Risk Management

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A practical toolkit for identifying, analyzing, and coping with project risks
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case of selecting the strategy with the highest estimate value and the best fit across all the critical quality requirements. If the design ideas are complementary then the aim is to choose which strategies to implement first. If the strategies are
alternatives, then you are simply looking to determine which one to pick.

TABLE 4
A measure of the effectiveness of strategy 'Big Idea' can be found by adding together its percentage impacts across all the qualities

QUALITY

PAST-PLAN

Big Idea

 

Reliability

900->1,000 hours MTBF

50%+/-10% 

 

Maintainability

10 min. fix to 5 min. to fix.

100%+/-50%

 
   

150%+/-60%

 

Estimate of total effect of Big Idea on all goals

 In addition to looking at the effectiveness of the individual strategies in impacting the qualities, the cost of the individual strategies also needs to be considered, see next section.

Quality to Cost Ratio : For each individual strategy, calculate the quality-to-cost ratio (also known as the benefit-to-cost ratio). For quality, use the estimate calculated in the previous section. For cost, use the percentage drain on the overall budget of the strategy or use the actual cost.

The overall cost figure used should take into account both the cost of developing or acquiring the strategy and, the cost of operationally running the strategy over the chosen time scale. Sometimes, specific aspects of resource utilization also need to be taken into account. For example, maybe staff utilization is a critical factor and therefore a strategy that doesn't utilize scarce programming skills becomes much more attractive.

My experience is that comparison of the 'bang for the buck' of strategies often wakes people up dramatically to ideas they have previously under- or over-valued.

Average Credibility / Risk Analysis : Once we have all the credibility data (i.e. the credibility's for all the estimates of the impacts of all the strategies on all the qualities), we can calculate the average credibility of each strategy and, the average credibility of achieving each quality. This information is very powerful, because it helps us understand the risk involved. For example, "the average credibility, quality controlled, for this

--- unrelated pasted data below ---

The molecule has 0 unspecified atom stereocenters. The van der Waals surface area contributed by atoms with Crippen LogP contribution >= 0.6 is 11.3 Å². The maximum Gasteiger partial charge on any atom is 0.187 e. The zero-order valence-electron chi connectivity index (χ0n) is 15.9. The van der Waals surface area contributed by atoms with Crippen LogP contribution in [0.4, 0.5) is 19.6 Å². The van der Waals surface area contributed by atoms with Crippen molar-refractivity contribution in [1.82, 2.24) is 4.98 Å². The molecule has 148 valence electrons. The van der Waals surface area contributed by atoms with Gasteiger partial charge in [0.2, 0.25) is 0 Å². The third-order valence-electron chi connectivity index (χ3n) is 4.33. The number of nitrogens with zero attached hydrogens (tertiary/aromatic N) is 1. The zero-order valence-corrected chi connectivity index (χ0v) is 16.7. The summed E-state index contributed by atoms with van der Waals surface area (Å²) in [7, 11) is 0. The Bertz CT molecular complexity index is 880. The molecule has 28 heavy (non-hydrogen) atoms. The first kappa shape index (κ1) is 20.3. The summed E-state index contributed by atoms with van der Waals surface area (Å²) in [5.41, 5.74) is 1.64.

alternative strategy is 0.8". Sounds good! This approach also saves executive meeting time for those who hold the purse strings.

Principle 3. Design out unacceptable risk
Unacceptable risk needs to be 'designed out' of the system consciously at all stages, at all levels in all areas, e.g. architecture, purchasing, contracting, development, maintenance and human factors.

Once you have the completed initial IE table, you are in a position to identify the unacceptable risks and design them out of the system. Unacceptable risks include:

  • Any quality or resource attribute where the sum of the %Impacts of all the proposed strategies does not total 200%. (A 100% safety factor has been assumed to reduce the risk of failure.)
  • Any strategy providing i) a low total for the sum of its %Impacts, ii) very low credibility or iii) low benefit-to-cost ratio.

New strategies will have to be found that reduce these risks. In some cases, it may be decided that the levels set for the objectives are unrealistic and they may be modified instead.

Within software engineering, the art of designing a system to meet multiple quality and cost targets, is almost unknown [GILB88]. However, I have no doubt that there is great potential in conscious design to reduce risks. For example, it is a hallowed engineering principle to be conservative and use known technology. However, this concept has not quite caught on in software engineering technology, where 'new is good', even if we do not know much about its risks.

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